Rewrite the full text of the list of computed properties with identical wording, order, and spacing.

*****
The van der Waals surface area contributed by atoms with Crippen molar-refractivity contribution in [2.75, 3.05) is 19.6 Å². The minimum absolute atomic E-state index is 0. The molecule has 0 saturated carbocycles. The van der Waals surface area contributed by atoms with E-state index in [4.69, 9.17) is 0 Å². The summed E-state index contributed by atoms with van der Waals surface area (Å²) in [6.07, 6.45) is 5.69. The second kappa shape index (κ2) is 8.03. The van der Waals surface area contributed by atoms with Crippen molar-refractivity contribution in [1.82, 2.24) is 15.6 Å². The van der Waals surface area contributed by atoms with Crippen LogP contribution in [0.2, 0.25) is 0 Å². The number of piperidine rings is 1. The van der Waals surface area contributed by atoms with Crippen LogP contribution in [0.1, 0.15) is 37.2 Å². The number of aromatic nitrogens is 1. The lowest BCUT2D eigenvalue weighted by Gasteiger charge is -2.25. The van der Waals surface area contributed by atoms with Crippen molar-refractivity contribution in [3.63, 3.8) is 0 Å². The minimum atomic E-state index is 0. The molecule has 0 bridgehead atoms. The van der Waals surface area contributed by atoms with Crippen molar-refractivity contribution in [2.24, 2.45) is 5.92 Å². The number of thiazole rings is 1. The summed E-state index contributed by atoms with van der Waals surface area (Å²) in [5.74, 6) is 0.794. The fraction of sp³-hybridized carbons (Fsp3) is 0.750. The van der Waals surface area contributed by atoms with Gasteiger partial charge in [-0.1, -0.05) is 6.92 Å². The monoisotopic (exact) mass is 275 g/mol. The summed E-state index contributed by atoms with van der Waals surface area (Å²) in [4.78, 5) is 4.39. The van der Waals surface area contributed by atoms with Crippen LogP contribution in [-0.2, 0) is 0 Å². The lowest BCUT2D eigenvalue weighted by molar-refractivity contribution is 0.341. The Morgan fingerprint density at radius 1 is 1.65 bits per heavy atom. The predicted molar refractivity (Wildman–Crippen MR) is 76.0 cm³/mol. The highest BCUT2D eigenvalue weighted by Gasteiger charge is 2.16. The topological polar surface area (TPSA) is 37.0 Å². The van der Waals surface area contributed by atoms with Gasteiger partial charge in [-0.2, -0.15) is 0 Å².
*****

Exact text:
The van der Waals surface area contributed by atoms with Crippen molar-refractivity contribution in [2.75, 3.05) is 19.6 Å². The minimum absolute atomic E-state index is 0. The molecule has 0 saturated carbocycles. The van der Waals surface area contributed by atoms with E-state index in [4.69, 9.17) is 0 Å². The summed E-state index contributed by atoms with van der Waals surface area (Å²) in [6.07, 6.45) is 5.69. The second kappa shape index (κ2) is 8.03. The van der Waals surface area contributed by atoms with Crippen molar-refractivity contribution in [1.82, 2.24) is 15.6 Å². The van der Waals surface area contributed by atoms with Crippen LogP contribution in [0.2, 0.25) is 0 Å². The number of piperidine rings is 1. The van der Waals surface area contributed by atoms with Crippen LogP contribution in [0.1, 0.15) is 37.2 Å². The number of aromatic nitrogens is 1. The lowest BCUT2D eigenvalue weighted by Gasteiger charge is -2.25. The van der Waals surface area contributed by atoms with Crippen molar-refractivity contribution in [3.63, 3.8) is 0 Å². The minimum atomic E-state index is 0. The molecule has 0 bridgehead atoms. The van der Waals surface area contributed by atoms with Crippen molar-refractivity contribution in [2.24, 2.45) is 5.92 Å². The number of thiazole rings is 1. The summed E-state index contributed by atoms with van der Waals surface area (Å²) in [5.74, 6) is 0.794. The fraction of sp³-hybridized carbons (Fsp3) is 0.750. The van der Waals surface area contributed by atoms with Gasteiger partial charge in [-0.1, -0.05) is 6.92 Å². The monoisotopic (exact) mass is 275 g/mol. The summed E-state index contributed by atoms with van der Waals surface area (Å²) in [4.78, 5) is 4.39. The van der Waals surface area contributed by atoms with Crippen LogP contribution in [-0.2, 0) is 0 Å². The lowest BCUT2D eigenvalue weighted by molar-refractivity contribution is 0.341. The Morgan fingerprint density at radius 1 is 1.65 bits per heavy atom. The predicted molar refractivity (Wildman–Crippen MR) is 76.0 cm³/mol. The highest BCUT2D eigenvalue weighted by Gasteiger charge is 2.16. The topological polar surface area (TPSA) is 37.0 Å². The van der Waals surface area contributed by atoms with Gasteiger partial charge in [-0.2, -0.15) is 0 Å².